By all means be aware of the risks, but don’t be paralysed by them. Play the game in front of you.

There’s a good chance that any adverse pension rule changes:

  • Will happen early enough for me to change course.
  • Will happen late enough that I’ll be exempt.
  • Won’t happen as foretold.

My chances of being left high and dry are small.

When all is said and done, the key is being able to live happily on £20,000 or less.

My prescription: Fall in love, maximise your tax allowances!

Take it steady,

The Accumulator

  1. I’m not too worried about the 45% rate. Are you? []
  2. i.e. Save no more than our annual salary into a pension scheme, or our pension annual / lifetime allowance, and withdraw no more than our personal allowance in any given year of retirement. []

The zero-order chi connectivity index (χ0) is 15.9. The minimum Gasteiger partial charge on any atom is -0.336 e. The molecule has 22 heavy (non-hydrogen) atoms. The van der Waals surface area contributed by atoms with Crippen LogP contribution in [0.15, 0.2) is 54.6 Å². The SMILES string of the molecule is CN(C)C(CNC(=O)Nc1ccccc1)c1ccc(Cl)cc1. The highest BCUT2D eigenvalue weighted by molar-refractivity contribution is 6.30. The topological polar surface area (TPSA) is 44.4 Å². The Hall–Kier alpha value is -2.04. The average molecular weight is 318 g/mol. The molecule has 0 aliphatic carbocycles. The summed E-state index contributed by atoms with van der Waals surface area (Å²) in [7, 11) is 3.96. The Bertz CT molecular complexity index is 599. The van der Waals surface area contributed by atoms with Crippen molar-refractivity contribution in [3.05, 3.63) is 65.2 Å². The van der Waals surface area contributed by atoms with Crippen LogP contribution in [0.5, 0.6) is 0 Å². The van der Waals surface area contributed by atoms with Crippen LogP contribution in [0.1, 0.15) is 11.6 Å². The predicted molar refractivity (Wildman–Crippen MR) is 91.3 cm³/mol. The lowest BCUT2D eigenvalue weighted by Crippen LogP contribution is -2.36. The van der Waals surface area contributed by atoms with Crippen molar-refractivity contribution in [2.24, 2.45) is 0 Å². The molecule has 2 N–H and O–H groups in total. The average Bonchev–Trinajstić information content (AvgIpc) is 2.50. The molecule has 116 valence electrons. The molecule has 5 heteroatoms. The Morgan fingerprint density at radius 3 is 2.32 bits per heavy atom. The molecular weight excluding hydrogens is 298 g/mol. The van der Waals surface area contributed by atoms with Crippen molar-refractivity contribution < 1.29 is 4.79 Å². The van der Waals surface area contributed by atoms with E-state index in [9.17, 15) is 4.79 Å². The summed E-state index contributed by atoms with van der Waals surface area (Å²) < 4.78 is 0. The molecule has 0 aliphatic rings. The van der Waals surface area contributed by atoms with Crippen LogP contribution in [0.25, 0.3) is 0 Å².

3. Only last week Ed Balls gave notice of his intention to end 40% tax relief on pensions if Labour are elected. Though most will be better off if reports of a new 30% flat rate relief for all are to be believed. []

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{ 62 comments… add one }
  • 51 Phil October 13, 2013, 6:44 pm

    Hi all,

    Very interesting postings. Just wanted to raise a different perspective which is how best to shelter accumulated pension/assets from the tax man in retirement.

    Has anyone considered emigrating to tax friendly countries, eg Belize, Cyprus, etc, to enjoy higher pension receipts than the £20k pa without a tax loss.

    It’s one thing to get to FI but it would also be nice to enjoy the benefits of the years of saving without having to mange the tax take when in retirement.

  • 52 oll May 5, 2014, 8:29 pm

    A 4% withdraw rate and a 20K per year target will need a pot of around £500,000. Assuming someone was starting form scratch they would need to be saving around £3,500 every single month and get an average return on that money.

    Half of UK workers earn 25K per year or less – 2K per month.. doing this in ten years will not be possible for most. If these save £500 every month they might hit the 500K pot after 35-40 years.

  • 53 The Accumulator May 7, 2014, 9:25 pm